Planning to Not Plan

While researching various training plans and techniques for my challenges next year (details to come!), I gave some thought on how I trained for my Ride Across Britain. Cycling 972 miles in 9 days required a fair amount of training in the run up to it, something that I found incredibly daunting at first! I could barely ride my bike 30 miles at the time and even being provided a training plan still confused me, words like “cadence” and “power to weight” started to make my head spin a little bit.

I’m a little better than I was, but I still find training plans and planning for an event very stressful! I constantly worry about if I’ve taken on too much and how on earth I’ll achieve what I’ve set out to do. Something I eventually learned was that a problem shared is quite literally a problem halved! The worries you have will be valid, but they probably just need a little reassurance from a kind friend or someone that knows a little better. So if in doubt, ask! I learned so much from talking to other cyclists about how they train and what they find useful.

I spent the first 3 months trying to follow my training plan to the letter. This was useful in that I learnt a lot about maintaining a steady pace on the bike and getting used to being out on the roads with cars and other cyclists. But trying to follow “the plan” so precisely also caused a great deal of stress and panic, especially if I started to miss multiple sessions on the trot!

A wise friend was quick to point out that rest was just as important as the actual training. In amongst following my training session, I was also playing hockey and trying to go to the gym three times a week too. Add work and still trying to maintain some kind of social life to the mix and you’ve got a recipe for full-blown burn out.

This is not fun. Constant tiredness, no desire to train or do anything! I’d reached my physical limit in a very non-dramatic way, there was no big injury or sign to say “THIS IS BURN OUT!”, I just stopped wanting to do anything! I’d kept pushing for so long that my body decided to shut itself down so that I was forced to stop. Rest was demanded, and rest was what it got. I took 3 weeks out when I should have been ramping up the training (or so “the plan” told me).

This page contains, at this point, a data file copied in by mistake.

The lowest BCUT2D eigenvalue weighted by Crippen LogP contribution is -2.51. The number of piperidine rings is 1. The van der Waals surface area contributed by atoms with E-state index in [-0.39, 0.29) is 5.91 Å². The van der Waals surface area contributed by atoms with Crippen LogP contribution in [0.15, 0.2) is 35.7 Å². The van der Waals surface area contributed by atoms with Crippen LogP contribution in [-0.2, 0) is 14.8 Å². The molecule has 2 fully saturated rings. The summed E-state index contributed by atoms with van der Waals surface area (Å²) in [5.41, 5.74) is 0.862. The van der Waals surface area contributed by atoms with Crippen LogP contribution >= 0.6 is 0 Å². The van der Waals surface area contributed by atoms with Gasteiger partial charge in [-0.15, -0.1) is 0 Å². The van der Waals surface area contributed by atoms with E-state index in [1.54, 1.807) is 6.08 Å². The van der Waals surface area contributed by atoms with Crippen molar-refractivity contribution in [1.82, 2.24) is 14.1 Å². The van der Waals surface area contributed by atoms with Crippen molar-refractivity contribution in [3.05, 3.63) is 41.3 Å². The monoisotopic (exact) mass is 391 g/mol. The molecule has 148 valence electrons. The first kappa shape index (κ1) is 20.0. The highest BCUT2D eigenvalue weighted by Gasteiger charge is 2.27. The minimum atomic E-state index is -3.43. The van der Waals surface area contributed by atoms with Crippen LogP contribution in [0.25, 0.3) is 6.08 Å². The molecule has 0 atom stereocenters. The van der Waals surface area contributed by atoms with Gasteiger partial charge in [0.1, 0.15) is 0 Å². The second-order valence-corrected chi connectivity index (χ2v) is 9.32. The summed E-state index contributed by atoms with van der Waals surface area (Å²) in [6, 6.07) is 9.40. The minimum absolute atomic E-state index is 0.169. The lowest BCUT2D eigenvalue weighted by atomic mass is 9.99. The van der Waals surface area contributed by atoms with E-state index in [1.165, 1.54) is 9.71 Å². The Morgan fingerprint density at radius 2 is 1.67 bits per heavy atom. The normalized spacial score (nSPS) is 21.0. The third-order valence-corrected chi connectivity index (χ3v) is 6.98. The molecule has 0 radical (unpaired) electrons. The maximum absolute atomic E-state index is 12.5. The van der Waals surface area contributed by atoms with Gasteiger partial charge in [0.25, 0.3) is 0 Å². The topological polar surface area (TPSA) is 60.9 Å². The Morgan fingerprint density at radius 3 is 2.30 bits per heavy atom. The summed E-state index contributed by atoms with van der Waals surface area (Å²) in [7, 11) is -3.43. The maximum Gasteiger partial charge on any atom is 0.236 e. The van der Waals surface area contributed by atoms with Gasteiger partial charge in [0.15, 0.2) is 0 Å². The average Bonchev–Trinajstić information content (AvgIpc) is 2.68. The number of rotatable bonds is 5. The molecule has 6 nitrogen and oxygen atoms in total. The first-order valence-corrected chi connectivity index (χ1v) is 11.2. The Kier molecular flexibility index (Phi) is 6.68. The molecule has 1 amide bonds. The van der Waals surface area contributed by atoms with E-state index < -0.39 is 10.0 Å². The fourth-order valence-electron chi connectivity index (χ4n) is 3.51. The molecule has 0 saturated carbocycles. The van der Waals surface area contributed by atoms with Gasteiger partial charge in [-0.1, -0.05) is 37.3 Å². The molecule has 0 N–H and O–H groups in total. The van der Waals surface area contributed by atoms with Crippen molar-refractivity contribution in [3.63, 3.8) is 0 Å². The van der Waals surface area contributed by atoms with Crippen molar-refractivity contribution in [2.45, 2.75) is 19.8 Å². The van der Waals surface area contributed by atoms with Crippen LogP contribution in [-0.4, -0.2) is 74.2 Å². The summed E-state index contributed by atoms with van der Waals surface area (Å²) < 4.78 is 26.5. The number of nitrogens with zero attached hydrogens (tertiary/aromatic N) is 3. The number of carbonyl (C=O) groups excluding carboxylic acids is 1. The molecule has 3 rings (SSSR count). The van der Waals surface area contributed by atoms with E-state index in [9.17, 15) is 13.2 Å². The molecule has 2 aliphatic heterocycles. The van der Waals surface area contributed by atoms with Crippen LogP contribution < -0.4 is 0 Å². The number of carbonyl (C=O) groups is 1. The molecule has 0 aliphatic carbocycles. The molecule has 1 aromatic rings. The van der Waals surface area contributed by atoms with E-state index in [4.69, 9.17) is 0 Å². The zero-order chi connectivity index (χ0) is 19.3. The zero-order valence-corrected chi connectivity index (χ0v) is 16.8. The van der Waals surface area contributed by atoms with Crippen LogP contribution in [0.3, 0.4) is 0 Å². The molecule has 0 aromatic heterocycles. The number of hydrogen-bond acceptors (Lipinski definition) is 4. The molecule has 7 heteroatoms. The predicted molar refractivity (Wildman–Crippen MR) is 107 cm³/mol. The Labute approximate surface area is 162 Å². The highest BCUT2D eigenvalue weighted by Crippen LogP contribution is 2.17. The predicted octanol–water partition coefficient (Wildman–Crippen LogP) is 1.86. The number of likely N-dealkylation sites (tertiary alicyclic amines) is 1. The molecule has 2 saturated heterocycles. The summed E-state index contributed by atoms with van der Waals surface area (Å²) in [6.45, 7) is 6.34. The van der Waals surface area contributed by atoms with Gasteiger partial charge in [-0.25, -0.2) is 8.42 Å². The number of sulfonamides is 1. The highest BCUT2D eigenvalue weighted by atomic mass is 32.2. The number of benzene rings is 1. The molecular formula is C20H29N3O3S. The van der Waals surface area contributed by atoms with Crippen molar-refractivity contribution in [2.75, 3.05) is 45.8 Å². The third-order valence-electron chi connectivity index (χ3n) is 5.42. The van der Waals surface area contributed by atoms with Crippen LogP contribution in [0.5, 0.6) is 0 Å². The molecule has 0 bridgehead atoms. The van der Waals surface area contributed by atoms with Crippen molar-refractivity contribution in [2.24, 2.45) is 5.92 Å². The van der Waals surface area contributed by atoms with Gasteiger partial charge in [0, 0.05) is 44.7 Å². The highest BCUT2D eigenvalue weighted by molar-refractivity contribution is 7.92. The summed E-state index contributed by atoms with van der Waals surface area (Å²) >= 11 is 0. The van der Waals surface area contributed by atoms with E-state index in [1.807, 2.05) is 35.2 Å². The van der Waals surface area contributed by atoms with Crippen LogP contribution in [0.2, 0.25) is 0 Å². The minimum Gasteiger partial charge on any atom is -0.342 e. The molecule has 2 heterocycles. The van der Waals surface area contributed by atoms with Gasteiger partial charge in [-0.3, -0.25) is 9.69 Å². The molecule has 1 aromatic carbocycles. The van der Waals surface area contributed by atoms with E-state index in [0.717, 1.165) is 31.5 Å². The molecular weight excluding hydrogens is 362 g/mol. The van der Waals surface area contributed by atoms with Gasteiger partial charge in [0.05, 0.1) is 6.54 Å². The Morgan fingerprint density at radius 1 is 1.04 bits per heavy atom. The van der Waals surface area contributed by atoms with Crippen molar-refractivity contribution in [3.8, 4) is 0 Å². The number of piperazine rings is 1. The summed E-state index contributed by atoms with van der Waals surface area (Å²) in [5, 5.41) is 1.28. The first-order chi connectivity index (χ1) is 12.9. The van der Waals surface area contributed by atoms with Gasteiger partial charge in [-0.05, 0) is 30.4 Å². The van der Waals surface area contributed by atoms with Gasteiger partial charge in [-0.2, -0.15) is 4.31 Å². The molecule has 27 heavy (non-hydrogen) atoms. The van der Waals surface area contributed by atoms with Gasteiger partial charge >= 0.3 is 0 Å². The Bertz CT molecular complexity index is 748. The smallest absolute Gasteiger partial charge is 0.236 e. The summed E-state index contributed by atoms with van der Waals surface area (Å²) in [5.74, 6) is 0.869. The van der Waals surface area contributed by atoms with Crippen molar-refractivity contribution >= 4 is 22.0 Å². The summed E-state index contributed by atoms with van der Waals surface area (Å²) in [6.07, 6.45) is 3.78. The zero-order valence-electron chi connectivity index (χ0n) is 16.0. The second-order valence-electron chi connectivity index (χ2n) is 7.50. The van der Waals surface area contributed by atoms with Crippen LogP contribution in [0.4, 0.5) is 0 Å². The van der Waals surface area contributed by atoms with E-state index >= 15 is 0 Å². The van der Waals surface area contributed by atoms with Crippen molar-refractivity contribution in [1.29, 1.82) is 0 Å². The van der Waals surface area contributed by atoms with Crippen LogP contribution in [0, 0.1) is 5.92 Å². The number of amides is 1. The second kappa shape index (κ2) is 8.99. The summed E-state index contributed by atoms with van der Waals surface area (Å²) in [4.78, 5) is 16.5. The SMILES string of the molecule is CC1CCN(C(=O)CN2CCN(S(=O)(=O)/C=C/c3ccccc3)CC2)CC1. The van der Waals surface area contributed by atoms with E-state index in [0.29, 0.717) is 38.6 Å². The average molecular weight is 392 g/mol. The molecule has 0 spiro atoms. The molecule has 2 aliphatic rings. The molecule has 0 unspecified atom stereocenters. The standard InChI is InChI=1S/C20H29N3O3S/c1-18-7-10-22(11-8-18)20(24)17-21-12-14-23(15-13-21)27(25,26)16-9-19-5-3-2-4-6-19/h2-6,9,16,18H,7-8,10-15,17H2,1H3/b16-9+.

Throughout my training, it is still one of the best decisions I made – taking those 3 weeks to completely recover and start to miss the bike meant that by the time I got back out, I was itching to go further and faster than ever! It was also at this point that I decided to stop printing out “the plan” each week and instead set monthly goals for myself. These goals were sportives that groups of friends were taking part in, or places that I wanted to cycle to or visit. They were planned as days out rather than as “training”.

Setting my own plan in this way allowed me to take everything I’d learned from following “the plan”, such as keeping a steady cadence, trying out the odd sprint session and the value of proper rest days, but incorporated the best thing about cycling – the freedom to just go! It meant that I chased the pros in Tour de Yorkshire, pedalled fast and furious in a closed road sportive, cycled from London to Wales and back, and went cycling through France visiting chateaus and scoffing down lots and LOTS of croissants. I’d plan every weekend to be filled with cycling, roping friends in to days out on the bike, making sure they were centred around a cafe or pub stop somewhere along the way.

It didn’t feel like training anymore – it felt like fun. I’d look forward to my weekends being out on the bike. I stopped fretting about the miles I’d cycled and whether it was enough, I stopped worrying about whether I’d be able to climb the big hills and I just took each bit of road in my stride. By the time I arrived at the start of the Ride Across Britain, I felt strangely calm. I knew that whatever happened, whether I completed it or whether I didn’t, I’d learned and grown so much in the run up to that event that I felt proud whatever happened.

And ultimately, that’s what training should be about, there will always be a specific event you’re working towards, but the ultimate goal should be to better yourself – it shouldn’t be a chore, it shouldn’t be something you “have” to do. The best way to succeed is to make sure you are doing something that you “want” to do.

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